The scammers have obviously done their homework too, as they’ve submitted “DRM” take-downs, as opposed to the normal DMCA ones. DRM take-downs on Google do not allow the website owner to file a counter-claim, to defend their position (or to inform Google that the take-down notice was a fake one to begin with), and so the scammers have found a great way to get what they want without anyone being able to do anything about it. Many of the removed URLs do contain DRM breaking tools (cracks for games), but many do not.

But since this news story has been making the rounds, it seems Google have wised up to this little trick, and they’ve started flagging some of the take-down notices as potentially fake, although the removed URLs remain removed for the present.

Abuse of copyright take-down regimes isn’t really anything new, but it usually involves companies trying to destroy competitors.

High Definition

LG UP970

Standalone Ultra HD Blu-ray players have doubled in numbers in 2018

This Christmas may be all about 4K, according to a new report by consulting firm Futuresource. The report shows that, with the average price of 4K UHD TVs now down to about the same level as a standard HDTV, adoption of these ultra high definition sets are speeding up. Global shipment of UHD TVs are expected to exceed 100 million units globally, with China being the biggest market. Even the pricier HDR enabled sets are selling well, roughly half of UHD TVs sold are now HDR capable.

Standalone Ultra HD Blu-ray players are also increasingly popular, with this year doubling the number of units sold previously, and along with that, $360 million in UHD Blu-ray disc sales.

Streaming still remains the most popular way for people to obtain 4K content though, and by streaming, it mostly means Netflix at the moment. 4K broadcasts, on the other hand, remains rare. There are still some issues to be resolved in regards to broadcasts standards, and this may mean a lot of 4K UHD TVs are already obsolete (or require a very “last decade” solution, like a set top box, for future compatibility). For now, OTT (ie. streaming) still easily beats OTA (over-the-air), when concerning 4K.

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And on that note, we end the first WNR of December, and one of the last of 2018. See you next week.

Weekly News Roundup (November 25, 2018)

Sunday, November 25th, 2018

It’s going to be a really short one this week, as the News Gods have not smiled upon me this week and endowed us with the an overflowing of news riches. In other words, it was a quiet news week again. And it’s probably to do with Thanksgiving.

That’s not to say there isn’t any news, as otherwise I wouldn’t be writing this intro, and you definitely wouldn’t be reading it.

And so, with that out of the way …

Copyright

Digital Security Privacy

The MPAA is against a new privacy measure because it endangers privacy

The MPAA is at it again, this time crying foul over recent changes to the WHOIS system. So what exactly is WHOIS? It’s basically the system that stores and displays ownership information for domain names. Previously, most WHOIS data for domains are public, in that you can query any number of free WHOIS search engines and retrieve detailed ownership information for domains. And as ICANN (the people who manages the domain name system) requires domain information to be real and not made up, it often means that personal information, such as emails, telephone number and even home addresses, can be easily scraped from the WHOIS database. This has led to not only “innocent” spam, but also not too innocent cases of outright fraud. At the very least, it also led to some dodgy business practices by certain unnamed domain registration firms who scrape WHOIS databases for domains that are near expiration, and use the info contained there to send emails/letters to unsuspecting domain owners asking them to urgently renew their domain name or face losing it. These less then reputable companies usually have some kind of official sounding name, like the United States Internet Domain Authority, and instead of charging a normal fee of about $10 a year to renew, they ask for as much as $99. Many unsuspecting domain owners have been caught out, or at least that’s what I suspect, since I still get tons of these kind of letters in my mailbox and there must be money to be made for them to be doing this (often via international mail as well).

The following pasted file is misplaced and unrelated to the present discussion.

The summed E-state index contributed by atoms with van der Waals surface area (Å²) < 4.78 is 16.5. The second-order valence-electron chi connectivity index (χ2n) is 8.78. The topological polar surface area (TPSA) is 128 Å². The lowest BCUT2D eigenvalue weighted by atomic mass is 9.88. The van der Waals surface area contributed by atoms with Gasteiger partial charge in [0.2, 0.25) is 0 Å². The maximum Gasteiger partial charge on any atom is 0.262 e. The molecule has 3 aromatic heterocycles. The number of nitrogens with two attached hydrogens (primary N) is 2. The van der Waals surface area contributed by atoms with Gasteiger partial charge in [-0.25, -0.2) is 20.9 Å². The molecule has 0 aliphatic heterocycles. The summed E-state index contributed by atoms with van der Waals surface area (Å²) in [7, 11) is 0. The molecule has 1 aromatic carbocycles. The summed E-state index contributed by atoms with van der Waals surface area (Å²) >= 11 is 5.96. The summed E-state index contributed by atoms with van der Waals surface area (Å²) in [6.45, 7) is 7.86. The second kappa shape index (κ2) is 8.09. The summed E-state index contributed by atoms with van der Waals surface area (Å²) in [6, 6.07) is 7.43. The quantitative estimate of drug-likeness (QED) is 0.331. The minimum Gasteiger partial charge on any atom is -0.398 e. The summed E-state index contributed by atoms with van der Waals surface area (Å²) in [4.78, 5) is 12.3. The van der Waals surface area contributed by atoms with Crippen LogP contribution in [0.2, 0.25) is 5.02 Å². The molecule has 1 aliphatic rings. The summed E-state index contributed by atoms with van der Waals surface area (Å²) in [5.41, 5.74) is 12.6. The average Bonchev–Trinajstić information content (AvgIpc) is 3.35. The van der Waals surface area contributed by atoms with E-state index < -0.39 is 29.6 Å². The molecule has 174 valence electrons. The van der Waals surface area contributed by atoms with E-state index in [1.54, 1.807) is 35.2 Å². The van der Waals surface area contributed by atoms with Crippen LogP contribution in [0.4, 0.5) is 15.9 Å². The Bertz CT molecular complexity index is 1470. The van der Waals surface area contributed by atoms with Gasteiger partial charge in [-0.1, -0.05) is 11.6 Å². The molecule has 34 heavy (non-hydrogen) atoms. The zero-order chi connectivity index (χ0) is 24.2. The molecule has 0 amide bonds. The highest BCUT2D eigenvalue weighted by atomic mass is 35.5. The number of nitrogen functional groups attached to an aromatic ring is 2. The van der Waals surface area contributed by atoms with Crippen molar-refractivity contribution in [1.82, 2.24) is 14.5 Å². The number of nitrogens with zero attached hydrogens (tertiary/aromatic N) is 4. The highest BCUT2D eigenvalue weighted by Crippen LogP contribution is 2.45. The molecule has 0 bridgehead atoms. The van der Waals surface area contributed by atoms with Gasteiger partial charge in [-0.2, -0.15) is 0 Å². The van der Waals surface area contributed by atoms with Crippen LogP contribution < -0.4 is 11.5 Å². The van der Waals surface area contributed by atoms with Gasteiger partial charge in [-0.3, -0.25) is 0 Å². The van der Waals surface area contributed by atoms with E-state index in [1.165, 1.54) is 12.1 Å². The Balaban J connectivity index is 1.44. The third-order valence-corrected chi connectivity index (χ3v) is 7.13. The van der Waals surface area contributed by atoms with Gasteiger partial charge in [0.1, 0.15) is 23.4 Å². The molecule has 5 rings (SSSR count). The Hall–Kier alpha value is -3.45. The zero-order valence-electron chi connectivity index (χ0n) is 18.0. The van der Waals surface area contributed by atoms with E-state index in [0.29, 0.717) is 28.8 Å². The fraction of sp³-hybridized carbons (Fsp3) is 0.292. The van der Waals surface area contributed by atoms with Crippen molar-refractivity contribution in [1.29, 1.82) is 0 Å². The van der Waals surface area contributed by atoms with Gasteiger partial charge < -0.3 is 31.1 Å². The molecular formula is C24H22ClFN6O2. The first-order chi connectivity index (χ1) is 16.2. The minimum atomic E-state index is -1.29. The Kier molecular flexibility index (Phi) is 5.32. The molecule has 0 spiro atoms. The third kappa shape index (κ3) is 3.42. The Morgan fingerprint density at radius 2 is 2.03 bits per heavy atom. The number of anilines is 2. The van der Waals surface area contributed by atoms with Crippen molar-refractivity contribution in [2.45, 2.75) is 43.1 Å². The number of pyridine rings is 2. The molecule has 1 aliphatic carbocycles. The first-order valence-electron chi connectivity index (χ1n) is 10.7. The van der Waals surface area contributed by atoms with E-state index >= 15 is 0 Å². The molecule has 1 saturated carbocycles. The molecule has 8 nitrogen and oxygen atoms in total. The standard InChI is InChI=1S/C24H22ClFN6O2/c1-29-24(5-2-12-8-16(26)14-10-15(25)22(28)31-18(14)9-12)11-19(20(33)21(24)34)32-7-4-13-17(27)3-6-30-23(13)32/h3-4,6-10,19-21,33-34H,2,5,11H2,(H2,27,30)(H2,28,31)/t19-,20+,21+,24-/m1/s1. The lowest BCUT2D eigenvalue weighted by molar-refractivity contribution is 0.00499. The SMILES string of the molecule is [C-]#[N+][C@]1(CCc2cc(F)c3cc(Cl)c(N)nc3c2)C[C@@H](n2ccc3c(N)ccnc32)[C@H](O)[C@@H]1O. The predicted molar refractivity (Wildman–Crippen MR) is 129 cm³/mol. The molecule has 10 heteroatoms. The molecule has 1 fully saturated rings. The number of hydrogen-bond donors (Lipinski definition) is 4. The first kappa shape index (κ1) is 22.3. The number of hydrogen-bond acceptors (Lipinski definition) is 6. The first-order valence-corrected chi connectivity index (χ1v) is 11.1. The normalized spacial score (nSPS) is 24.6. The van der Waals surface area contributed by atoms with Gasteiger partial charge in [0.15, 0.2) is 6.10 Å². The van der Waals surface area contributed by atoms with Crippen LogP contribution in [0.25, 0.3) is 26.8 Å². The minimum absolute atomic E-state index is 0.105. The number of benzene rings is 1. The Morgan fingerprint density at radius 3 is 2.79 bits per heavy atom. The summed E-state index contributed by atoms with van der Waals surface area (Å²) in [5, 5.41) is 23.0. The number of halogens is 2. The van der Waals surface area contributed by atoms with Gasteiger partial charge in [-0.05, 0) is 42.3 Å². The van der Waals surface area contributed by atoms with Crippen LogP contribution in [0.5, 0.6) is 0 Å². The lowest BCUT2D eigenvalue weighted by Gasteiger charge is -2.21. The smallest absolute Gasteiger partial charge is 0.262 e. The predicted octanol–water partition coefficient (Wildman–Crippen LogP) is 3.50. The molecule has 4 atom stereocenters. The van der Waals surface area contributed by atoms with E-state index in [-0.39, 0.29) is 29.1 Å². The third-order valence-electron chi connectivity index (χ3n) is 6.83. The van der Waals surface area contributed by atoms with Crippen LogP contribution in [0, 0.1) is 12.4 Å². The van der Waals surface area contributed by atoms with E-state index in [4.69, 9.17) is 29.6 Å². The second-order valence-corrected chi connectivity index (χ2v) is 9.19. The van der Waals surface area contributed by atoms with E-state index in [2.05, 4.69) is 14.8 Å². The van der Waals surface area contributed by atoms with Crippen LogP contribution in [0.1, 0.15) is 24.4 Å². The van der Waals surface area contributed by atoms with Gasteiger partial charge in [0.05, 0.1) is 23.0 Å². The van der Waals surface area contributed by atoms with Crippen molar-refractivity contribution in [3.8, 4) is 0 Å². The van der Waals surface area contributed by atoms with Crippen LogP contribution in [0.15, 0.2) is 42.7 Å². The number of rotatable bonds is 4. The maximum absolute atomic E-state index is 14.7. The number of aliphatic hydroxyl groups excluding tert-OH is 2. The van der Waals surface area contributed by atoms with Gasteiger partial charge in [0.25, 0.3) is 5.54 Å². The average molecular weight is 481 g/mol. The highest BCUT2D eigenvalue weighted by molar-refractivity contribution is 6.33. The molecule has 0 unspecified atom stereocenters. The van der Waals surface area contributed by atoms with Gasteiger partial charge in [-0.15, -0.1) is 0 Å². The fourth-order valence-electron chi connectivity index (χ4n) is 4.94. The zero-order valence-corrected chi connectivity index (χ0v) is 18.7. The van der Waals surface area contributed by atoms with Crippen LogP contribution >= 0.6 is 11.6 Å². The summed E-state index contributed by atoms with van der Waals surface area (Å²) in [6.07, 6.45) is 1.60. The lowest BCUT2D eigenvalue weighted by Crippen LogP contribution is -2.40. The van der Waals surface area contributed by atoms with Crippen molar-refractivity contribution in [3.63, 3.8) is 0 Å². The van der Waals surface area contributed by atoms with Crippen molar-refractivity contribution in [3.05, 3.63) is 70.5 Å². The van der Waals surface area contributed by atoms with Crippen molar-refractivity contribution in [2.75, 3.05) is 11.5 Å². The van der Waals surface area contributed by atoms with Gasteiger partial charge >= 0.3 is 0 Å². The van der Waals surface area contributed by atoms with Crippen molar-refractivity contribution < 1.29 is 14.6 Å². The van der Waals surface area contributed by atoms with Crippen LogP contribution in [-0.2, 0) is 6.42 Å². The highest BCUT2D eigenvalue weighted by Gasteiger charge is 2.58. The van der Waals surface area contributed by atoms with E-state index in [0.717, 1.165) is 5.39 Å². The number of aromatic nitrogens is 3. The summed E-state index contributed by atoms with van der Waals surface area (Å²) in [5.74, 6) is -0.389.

I think I may have gone off on a tangent here, but the point is that having WHOIS information public by default has led to a lot of problems. Commercial solutions, such as WhoisGuard (now free with Namecheap domains) help to mask private data, and they work well. But with privacy now being a big deal, especially given new EU directives, ICANN has made the right decision to make WHOIS data private by default, as opposed to the other way.

Guess who now has a problem with this common sense move, and even if you can guess right (it’s not too hard, I’ve already mentioned them at the start of this rant), you’ll never guess the reason they’ve come up with this to be against protecting WHOIS data.

The MPAA says that making all WHOIS data public, so any spammer/scammer can get at it, is actually good for privacy. Their logic goes like this. If websites have publicly available WHOIS data, then visitors of these websites can more easily check out the credentials of the websites and make more informed decisions about what kind of personal data to share with the website, thereby benefiting privacy.